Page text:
To test this hypothesis, we probed how disrupting CaM-VSD and PIP2-VSD interactions affect distinct aspects of KCNQ1 gating mechanism using voltage-clamp fluorometry (VCF). The KCNQ1 VSDs are fluorescently labeled in VCF to enable simultaneous monitoring of VSD movements and pore opening during activation. We applied VCF on the Q1-R181E and Q1-S182K mutants, which disrupt the S2-S3 linker interaction with PIP2 and CaM, respectively. Figure 4A illustrates VCF recordings from KCNQ1 pseudoWT (psWT) channels, which carries three mutations (C214A/G219C/C331A, hereby denoted Q1*) to enable fluorescent labeling specifically to G219C. This Q1* psWT channel construct has been extensively validated in prior studies across many laboratories as the WT control for KCNQ1 VCF studies (8, 1517, 19). The Q1*-psWT channels featured robust changes in fluorescence signal upon membrane depolarization corresponding to VSD activation, which tracks closely with ionic currents correlating with pore opening (Fig. 4A, blue and black exemplars). Next, we applied VCF to the Q1*-R181E mutant to assay how disrupted PIP2 binding to the S2-S3 linker affects VSD activation. We found a significant depolarizing shift in the voltage dependence of VSD activation of Q1*-R181E [fluorescence-voltage (F-V); fig. S3, D and E, F1 curve]. This result draws a connection between PIP2 binding to the S2-S3 linker and VSD activation movement. If PIP2 binding is state dependent for when the VSD is activated, as suggested by the CTD-straight structure (13), then PIP2 binding also facilitates VSD activation. The disruption of PIP2-VSD interactions by the Q1-R181E mutation can thus induce depolarizing shifts in VSD activation. This state-dependent PIP2-VSD interaction is consistent with the idea that PIP2 competes with CaM at the S2-S3 linker upon VSD movement into the activated state during gating, leading to a state-dependent loss of CaM-VSD interactions.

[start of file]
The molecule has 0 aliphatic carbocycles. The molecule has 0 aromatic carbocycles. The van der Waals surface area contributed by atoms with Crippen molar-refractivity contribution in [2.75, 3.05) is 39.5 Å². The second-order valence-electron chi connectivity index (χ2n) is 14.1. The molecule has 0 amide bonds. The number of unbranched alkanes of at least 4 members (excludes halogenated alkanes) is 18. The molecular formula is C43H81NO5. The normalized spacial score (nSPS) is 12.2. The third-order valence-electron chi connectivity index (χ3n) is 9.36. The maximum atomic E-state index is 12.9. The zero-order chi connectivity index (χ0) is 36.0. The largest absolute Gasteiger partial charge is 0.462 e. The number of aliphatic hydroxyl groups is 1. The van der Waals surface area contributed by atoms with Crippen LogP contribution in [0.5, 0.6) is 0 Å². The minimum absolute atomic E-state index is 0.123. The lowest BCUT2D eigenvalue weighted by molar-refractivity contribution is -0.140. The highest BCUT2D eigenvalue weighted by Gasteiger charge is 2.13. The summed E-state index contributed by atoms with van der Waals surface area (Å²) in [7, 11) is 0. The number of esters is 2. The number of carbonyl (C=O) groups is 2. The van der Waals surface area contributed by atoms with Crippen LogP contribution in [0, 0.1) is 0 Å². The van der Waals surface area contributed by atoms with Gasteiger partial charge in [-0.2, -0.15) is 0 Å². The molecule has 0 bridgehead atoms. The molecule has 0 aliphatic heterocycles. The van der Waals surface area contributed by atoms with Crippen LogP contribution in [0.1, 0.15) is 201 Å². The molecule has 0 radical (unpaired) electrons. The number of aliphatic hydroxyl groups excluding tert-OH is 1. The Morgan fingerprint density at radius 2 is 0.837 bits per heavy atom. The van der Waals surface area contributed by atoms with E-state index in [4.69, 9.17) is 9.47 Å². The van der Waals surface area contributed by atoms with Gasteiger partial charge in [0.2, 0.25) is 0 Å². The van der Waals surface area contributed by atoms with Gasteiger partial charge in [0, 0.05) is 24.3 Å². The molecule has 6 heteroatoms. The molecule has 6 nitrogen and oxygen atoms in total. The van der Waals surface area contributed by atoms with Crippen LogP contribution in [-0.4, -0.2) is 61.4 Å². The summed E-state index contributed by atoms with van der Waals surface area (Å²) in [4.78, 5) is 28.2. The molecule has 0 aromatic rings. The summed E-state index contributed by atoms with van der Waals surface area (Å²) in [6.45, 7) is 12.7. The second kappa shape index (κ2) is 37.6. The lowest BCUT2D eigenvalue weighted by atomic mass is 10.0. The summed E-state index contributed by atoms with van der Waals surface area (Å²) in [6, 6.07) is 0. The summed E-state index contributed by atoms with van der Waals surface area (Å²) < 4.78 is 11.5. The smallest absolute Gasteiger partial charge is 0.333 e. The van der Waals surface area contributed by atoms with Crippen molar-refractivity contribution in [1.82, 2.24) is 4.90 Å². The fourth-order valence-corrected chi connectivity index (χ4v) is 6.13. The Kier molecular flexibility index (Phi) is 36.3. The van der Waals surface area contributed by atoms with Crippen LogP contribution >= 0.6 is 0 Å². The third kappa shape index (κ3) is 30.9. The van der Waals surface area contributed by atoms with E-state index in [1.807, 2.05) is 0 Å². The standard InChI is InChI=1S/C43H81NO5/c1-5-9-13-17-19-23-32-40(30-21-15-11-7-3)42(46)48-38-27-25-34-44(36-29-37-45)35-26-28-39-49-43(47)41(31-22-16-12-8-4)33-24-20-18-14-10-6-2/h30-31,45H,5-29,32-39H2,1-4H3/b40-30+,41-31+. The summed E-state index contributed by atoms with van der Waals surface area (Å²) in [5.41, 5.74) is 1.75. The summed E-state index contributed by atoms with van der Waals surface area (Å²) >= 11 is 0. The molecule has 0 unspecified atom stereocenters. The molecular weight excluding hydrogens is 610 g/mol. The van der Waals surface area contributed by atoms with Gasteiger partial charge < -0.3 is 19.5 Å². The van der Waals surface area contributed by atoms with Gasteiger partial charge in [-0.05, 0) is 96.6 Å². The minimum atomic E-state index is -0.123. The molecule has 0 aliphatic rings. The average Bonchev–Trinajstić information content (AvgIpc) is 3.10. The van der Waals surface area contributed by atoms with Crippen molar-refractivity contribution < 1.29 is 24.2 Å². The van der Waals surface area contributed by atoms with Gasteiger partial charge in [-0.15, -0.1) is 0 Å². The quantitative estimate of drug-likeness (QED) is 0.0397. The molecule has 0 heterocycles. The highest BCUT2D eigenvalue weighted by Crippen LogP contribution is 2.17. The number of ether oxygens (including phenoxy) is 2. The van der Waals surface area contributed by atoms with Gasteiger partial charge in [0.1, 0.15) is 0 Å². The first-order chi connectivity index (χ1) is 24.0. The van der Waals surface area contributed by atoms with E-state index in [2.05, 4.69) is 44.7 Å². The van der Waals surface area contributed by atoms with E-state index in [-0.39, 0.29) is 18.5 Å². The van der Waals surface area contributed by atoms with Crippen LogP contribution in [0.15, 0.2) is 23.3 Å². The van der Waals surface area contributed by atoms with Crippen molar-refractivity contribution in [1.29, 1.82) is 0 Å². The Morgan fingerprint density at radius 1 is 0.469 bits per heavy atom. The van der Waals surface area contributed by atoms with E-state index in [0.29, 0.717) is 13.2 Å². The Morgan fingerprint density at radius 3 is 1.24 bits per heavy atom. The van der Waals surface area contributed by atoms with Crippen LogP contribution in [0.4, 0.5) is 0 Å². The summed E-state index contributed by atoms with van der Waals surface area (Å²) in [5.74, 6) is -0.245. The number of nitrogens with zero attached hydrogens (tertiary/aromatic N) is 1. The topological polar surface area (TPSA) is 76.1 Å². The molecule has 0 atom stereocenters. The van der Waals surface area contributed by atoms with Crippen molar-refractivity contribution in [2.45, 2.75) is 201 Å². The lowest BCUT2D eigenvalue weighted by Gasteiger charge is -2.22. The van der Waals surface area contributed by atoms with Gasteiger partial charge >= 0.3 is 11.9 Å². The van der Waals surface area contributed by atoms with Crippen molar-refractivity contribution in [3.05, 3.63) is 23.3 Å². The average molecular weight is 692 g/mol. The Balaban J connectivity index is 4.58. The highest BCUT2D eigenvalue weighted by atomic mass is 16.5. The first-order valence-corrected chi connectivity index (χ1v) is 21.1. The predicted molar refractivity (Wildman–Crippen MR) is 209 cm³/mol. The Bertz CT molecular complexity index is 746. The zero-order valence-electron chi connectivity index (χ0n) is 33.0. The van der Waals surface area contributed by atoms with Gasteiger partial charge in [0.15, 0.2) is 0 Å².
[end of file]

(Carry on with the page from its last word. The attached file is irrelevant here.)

Fig. 4 CaM-VSD interactions control AO state occupancy.